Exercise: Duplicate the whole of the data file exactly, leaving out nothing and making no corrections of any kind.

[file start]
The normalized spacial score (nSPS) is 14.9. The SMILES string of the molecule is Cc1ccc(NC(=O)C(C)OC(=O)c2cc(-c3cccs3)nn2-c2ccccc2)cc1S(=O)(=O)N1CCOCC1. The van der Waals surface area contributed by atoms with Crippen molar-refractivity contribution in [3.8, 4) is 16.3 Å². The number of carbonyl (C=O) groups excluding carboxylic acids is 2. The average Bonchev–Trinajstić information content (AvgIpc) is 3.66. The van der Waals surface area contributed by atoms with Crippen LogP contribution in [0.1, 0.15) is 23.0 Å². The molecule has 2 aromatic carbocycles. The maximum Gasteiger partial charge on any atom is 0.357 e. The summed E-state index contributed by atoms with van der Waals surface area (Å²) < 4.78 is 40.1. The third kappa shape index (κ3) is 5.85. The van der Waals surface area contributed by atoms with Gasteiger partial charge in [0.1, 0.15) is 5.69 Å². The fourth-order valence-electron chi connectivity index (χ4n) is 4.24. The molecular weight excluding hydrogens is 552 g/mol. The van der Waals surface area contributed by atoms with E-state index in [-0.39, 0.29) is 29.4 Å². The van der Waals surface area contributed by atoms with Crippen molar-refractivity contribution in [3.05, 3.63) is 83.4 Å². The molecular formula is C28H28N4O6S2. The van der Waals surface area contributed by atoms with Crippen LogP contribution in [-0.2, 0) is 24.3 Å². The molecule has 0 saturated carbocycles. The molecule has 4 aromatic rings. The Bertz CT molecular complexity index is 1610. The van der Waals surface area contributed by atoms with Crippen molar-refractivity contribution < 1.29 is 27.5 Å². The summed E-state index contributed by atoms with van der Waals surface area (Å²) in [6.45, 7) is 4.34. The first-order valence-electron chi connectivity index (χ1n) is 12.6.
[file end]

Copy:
The normalized spacial score (nSPS) is 14.9. The SMILES string of the molecule is Cc1ccc(NC(=O)C(C)OC(=O)c2cc(-c3cccs3)nn2-c2ccccc2)cc1S(=O)(=O)N1CCOCC1. The van der Waals surface area contributed by atoms with Crippen molar-refractivity contribution in [3.8, 4) is 16.3 Å². The number of carbonyl (C=O) groups excluding carboxylic acids is 2. The average Bonchev–Trinajstić information content (AvgIpc) is 3.66. The van der Waals surface area contributed by atoms with Crippen LogP contribution in [0.1, 0.15) is 23.0 Å². The molecule has 2 aromatic carbocycles. The maximum Gasteiger partial charge on any atom is 0.357 e. The summed E-state index contributed by atoms with van der Waals surface area (Å²) < 4.78 is 40.1. The third kappa shape index (κ3) is 5.85. The van der Waals surface area contributed by atoms with Gasteiger partial charge in [0.1, 0.15) is 5.69 Å². The fourth-order valence-electron chi connectivity index (χ4n) is 4.24. The molecular weight excluding hydrogens is 552 g/mol. The van der Waals surface area contributed by atoms with E-state index in [-0.39, 0.29) is 29.4 Å². The van der Waals surface area contributed by atoms with Crippen molar-refractivity contribution in [3.05, 3.63) is 83.4 Å². The molecular formula is C28H28N4O6S2. The van der Waals surface area contributed by atoms with Crippen LogP contribution in [-0.2, 0) is 24.3 Å². The molecule has 0 saturated carbocycles. The molecule has 4 aromatic rings. The Bertz CT molecular complexity index is 1610. The van der Waals surface area contributed by atoms with Crippen molar-refractivity contribution < 1.29 is 27.5 Å². The summed E-state index contributed by atoms with van der Waals surface area (Å²) in [6.45, 7) is 4.34. The first-order valence-electron chi connectivity index (χ1n) is 12.6.